If you need help accessing Substance Use Disorder Treatment: Amerigroup Behavioral Health Care Management: Behavioral health | Amerigroup Tennessee, 800-600-4441 or

BlueCare SUD Information

If you need help accessing Substance Use Disorder Treatment:

BlueCare Website:, Behavioral Health Care Management: 888-416-3025

UnitedHealthcare SUD Information

If you need help accessing Substance Use Disorder Treatment: UnitedHealthcare Website:,   (800-690-1606)

Buprenorphine Enhanced and Supportive Medication-Assisted Recovery and Treatment (BESMART)


Substance Abuse Screenings in Tennessee (SBIRT-TN) Screening, Brief Intervention, and Referral to Treatment:  SBIRT is a substance abuse screening and referral to treatment initiative. It is patient-centered and offers education and early intervention to identify and address substance misuse in primary care settings. Patients are asked about their substance use confidentially.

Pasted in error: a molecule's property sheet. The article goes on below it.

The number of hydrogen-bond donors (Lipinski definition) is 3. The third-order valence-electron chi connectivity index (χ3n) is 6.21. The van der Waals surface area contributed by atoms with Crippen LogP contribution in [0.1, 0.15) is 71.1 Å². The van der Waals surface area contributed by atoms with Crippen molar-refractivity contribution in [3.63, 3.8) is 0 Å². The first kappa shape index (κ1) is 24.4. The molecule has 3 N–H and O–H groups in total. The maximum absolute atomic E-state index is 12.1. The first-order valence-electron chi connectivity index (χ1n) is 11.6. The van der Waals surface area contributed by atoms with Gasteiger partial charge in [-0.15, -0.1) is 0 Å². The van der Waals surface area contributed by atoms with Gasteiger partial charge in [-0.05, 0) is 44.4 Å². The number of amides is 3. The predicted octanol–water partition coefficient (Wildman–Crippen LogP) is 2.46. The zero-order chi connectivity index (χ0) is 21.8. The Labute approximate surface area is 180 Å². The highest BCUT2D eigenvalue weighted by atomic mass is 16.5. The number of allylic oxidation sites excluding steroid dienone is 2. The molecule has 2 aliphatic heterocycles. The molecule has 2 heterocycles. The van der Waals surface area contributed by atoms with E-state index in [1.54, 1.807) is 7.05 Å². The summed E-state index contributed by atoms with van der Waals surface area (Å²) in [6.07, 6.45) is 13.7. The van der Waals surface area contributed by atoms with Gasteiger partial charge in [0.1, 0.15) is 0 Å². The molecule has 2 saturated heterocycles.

Alcohol, Smoking, and Substance Involvement Screening Test (ASSIST)

Adults, Adolescents

An 8-item screening tool developed for the World Health Organization (WHO) by an international group of substance abuse researchers to detect and manage substance use and related problems in primary and general medical care settings. Includes a patient feedback report card. Available in several languages.

Alcohol Use Disorders Identification Test (AUDIT)

Adults, Adolescents

A 10-item screening tool developed by WHO to identify persons whose alcohol consumption has become hazardous or harmful to their health. Available in English-, Spanish-, and Slovenian-language versions.



The first 3 questions of AUDIT (those that focus on alcohol consumption).

Brief Alcohol Screening Instrument for Medical Care (BASIC)


This very brief questionnaire (6 items) screens for alcohol use disorders and for at-risk drinking. Self-administered questionnaire.